Canadian Journal of Infectious Diseases and Medical Microbiology

Canadian Journal of Infectious Diseases and Medical Microbiology / 2009 / Article

CANWARD 2007 | Open Access

Volume 20 |Article ID 853676 | 6 pages | https://doi.org/10.1155/2009/853676

Comparison of Community-Associated and Health Care-Associated Methicillin-Resistant Staphylococcus aureus in Canada: Results from CANWARD 2007

Abstract

BACKGROUND: Community-associated methicillin-resistant Staphylococcus aureus (CA-MRSA) differ from health care-associated MRSA (HA-MRSA) in their genotypic and phenotypic characteristics. The purpose of the present study was to compare the demographics, antimicrobial susceptibilities and molecular epidemiology of CA-MRSA and HA-MRSA in Canada. METHODS: In 2007, 385 MRSA isolates were collected from Canadian patients attending hospital clinics, emergency rooms, medical/ surgical wards and intensive care units. Susceptibilities to betalactams, clarithromycin, clindamycin, daptomycin, levofloxacin, linezolid, moxifloxacin, tigecycline, trimethoprim-sulfamethoxazole and vancomycin were determined by Clinical and Laboratory Standards Institute broth microdilution. Strain typing was performed by pulsed-field gel electrophoresis (PFGE) and the mecA, nuc and pvl genes were detected by polymerase chain reaction. RESULTS: Of the 385 MRSA, 19.5% were CA-MRSA and 79.2% were HA-MRSA as determined by PFGE. CA-MRSA belonged to PFGE types CMRSA10/USA300 (66.7%) and CMRSA7/USA400 (33.3%); PFGE types identified among HA-MRSA included CMRSA2/USA100/800 (81.6%), CMRSA6 (13.1%), CMRSA1/ USA600 (3.3%), CMRSA5/USA500 (1.3%), CMRSA3 (0.3%) and CMRSA9 (0.3%). Panton-Valentine leukocidin (PVL) was detected in 94.7% of CA-MRSA and 0.7% of HA-MRSA. Resistance rates (CA-MRSA versus HA-MRSA) were 61.3% versus 97.7% to levofloxacin, 73.3% versus 96.7% to clarithromycin, 12.0% versus 74.8% to clindamycin and 0.0% versus 15.4% to trimethoprim-sulfamethoxazole. No MRSA were resistant to vancomycin, linezolid, tigecycline or daptomycin. CONCLUSIONS: CA-MRSA represented 19.5% of all MRSA. CA-MRSA was significantly more susceptible to levofloxacin, clarithromycin, clindamycin and trimethoprim-sulfamethoxazole than HA-MRSA. Of CA-MRSA, 94.7% were PVL-positive while 99.3% of HA-MRSA were PVL-negative. CA-MRSA is an emerging pathogen in Canadian hospitals.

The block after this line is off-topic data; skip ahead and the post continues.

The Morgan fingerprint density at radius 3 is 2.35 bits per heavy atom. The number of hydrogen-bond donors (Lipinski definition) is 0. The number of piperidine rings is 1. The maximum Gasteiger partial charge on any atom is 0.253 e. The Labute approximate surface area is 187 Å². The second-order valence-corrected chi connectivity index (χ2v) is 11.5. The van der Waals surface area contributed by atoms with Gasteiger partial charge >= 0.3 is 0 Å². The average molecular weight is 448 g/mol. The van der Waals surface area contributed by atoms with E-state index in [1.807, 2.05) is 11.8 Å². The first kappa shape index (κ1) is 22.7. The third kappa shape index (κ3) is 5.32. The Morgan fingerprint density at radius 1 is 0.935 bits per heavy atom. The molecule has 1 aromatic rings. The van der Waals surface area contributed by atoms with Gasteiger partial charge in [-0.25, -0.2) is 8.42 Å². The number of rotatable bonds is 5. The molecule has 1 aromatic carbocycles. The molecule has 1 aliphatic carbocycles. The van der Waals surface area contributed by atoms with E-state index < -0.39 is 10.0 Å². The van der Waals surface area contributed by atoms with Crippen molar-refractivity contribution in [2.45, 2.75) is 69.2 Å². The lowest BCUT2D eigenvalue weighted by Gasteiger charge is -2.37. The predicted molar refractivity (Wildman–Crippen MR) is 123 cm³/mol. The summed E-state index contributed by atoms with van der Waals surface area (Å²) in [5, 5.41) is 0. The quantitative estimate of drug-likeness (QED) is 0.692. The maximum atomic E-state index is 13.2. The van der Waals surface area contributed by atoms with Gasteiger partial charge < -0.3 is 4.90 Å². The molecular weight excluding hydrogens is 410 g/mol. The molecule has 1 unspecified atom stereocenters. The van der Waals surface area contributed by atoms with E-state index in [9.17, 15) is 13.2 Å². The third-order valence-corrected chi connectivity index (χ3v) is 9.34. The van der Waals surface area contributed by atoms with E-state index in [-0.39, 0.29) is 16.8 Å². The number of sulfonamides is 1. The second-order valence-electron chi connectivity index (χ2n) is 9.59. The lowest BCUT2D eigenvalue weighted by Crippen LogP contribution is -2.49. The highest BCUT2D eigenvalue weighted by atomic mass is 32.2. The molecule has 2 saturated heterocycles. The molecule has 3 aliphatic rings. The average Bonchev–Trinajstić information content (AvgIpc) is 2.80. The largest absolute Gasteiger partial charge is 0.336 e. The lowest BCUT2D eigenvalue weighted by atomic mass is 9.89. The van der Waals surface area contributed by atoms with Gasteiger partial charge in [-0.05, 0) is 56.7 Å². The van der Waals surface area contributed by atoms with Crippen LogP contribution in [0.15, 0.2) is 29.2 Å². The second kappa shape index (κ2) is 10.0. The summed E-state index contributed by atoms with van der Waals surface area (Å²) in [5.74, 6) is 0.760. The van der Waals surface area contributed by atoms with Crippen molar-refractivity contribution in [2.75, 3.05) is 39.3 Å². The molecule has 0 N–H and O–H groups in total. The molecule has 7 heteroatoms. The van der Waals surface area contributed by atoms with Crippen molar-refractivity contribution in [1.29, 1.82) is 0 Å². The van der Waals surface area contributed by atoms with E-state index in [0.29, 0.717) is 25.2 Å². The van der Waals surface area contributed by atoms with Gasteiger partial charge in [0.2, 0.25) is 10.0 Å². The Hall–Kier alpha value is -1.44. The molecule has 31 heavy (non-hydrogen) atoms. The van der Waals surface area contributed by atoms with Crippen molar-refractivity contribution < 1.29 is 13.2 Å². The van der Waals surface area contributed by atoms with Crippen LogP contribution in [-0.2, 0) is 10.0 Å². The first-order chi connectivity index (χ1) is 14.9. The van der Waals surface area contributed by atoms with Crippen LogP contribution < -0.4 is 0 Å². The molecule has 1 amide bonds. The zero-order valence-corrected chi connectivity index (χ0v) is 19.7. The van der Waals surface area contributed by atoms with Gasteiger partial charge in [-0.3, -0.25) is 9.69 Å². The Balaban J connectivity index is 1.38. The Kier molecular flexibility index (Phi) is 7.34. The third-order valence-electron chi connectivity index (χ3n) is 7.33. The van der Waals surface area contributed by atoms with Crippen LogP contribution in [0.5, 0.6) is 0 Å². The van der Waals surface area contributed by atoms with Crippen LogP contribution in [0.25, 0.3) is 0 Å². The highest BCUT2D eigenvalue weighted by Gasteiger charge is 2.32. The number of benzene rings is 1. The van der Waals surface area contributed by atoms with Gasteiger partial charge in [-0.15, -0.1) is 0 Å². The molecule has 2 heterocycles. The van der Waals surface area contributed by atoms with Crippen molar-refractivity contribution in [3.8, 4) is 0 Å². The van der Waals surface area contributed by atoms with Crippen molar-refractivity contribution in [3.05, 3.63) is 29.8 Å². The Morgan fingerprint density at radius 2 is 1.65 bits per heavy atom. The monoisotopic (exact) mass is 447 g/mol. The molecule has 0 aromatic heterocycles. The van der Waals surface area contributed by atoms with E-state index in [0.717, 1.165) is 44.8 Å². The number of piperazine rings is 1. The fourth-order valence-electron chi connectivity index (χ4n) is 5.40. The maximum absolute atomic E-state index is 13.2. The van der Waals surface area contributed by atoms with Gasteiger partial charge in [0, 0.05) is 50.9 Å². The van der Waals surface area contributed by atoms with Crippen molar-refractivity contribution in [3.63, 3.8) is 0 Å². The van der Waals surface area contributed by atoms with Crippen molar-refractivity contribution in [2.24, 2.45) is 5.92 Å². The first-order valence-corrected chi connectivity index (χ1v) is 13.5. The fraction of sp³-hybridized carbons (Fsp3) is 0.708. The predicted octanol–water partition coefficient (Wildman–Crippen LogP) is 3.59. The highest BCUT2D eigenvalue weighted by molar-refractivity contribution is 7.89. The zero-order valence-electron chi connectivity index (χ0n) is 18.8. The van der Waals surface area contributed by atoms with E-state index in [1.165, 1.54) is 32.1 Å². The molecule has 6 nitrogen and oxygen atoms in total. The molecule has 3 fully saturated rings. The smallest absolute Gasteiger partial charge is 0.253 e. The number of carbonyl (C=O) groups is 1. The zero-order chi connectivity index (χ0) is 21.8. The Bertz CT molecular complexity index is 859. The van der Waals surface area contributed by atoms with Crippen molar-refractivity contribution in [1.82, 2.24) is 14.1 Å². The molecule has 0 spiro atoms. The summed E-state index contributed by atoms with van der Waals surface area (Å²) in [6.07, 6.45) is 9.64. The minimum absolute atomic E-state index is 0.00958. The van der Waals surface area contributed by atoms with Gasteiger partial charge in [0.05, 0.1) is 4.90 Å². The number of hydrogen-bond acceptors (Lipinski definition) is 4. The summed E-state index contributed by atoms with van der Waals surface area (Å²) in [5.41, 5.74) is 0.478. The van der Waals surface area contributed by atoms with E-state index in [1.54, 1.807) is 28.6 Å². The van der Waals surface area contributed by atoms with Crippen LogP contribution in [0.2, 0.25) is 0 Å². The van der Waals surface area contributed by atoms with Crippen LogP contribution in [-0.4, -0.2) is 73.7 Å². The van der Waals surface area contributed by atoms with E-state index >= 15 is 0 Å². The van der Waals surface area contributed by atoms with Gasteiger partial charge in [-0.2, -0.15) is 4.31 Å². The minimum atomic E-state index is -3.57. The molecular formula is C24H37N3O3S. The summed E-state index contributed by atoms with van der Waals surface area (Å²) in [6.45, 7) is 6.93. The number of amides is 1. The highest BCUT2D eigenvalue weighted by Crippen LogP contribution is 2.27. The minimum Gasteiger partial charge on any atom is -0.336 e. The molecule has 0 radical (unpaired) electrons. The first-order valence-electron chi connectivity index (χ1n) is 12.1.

Copyright © 2009 Hindawi Publishing Corporation. This is an open access article distributed under the Creative Commons Attribution License, which permits unrestricted use, distribution, and reproduction in any medium, provided the original work is properly cited.


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